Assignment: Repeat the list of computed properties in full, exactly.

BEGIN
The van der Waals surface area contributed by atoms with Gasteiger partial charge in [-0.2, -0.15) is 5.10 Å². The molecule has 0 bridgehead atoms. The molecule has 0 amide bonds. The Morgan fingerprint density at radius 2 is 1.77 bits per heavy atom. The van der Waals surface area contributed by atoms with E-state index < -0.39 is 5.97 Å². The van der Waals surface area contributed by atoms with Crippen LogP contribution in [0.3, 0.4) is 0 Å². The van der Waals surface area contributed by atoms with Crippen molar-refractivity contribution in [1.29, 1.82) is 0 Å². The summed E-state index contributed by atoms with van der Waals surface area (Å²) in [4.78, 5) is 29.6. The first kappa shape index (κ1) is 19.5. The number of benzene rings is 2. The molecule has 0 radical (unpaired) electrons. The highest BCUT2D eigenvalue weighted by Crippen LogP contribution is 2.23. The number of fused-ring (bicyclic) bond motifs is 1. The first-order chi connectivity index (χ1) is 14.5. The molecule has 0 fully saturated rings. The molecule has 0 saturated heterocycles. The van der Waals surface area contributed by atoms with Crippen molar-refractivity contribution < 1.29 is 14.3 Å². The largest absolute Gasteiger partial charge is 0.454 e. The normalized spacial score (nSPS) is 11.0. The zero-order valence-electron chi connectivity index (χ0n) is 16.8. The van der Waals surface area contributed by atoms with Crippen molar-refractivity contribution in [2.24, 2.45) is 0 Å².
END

The van der Waals surface area contributed by atoms with Gasteiger partial charge in [-0.2, -0.15) is 5.10 Å². The molecule has 0 bridgehead atoms. The molecule has 0 amide bonds. The Morgan fingerprint density at radius 2 is 1.77 bits per heavy atom. The van der Waals surface area contributed by atoms with E-state index < -0.39 is 5.97 Å². The van der Waals surface area contributed by atoms with Crippen LogP contribution in [0.3, 0.4) is 0 Å². The van der Waals surface area contributed by atoms with Crippen molar-refractivity contribution in [1.29, 1.82) is 0 Å². The summed E-state index contributed by atoms with van der Waals surface area (Å²) in [4.78, 5) is 29.6. The first kappa shape index (κ1) is 19.5. The number of benzene rings is 2. The molecule has 0 radical (unpaired) electrons. The highest BCUT2D eigenvalue weighted by Crippen LogP contribution is 2.23. The number of fused-ring (bicyclic) bond motifs is 1. The first-order chi connectivity index (χ1) is 14.5. The molecule has 0 fully saturated rings. The molecule has 0 saturated heterocycles. The van der Waals surface area contributed by atoms with Crippen molar-refractivity contribution < 1.29 is 14.3 Å². The largest absolute Gasteiger partial charge is 0.454 e. The normalized spacial score (nSPS) is 11.0. The zero-order valence-electron chi connectivity index (χ0n) is 16.8. The van der Waals surface area contributed by atoms with Crippen molar-refractivity contribution in [2.24, 2.45) is 0 Å².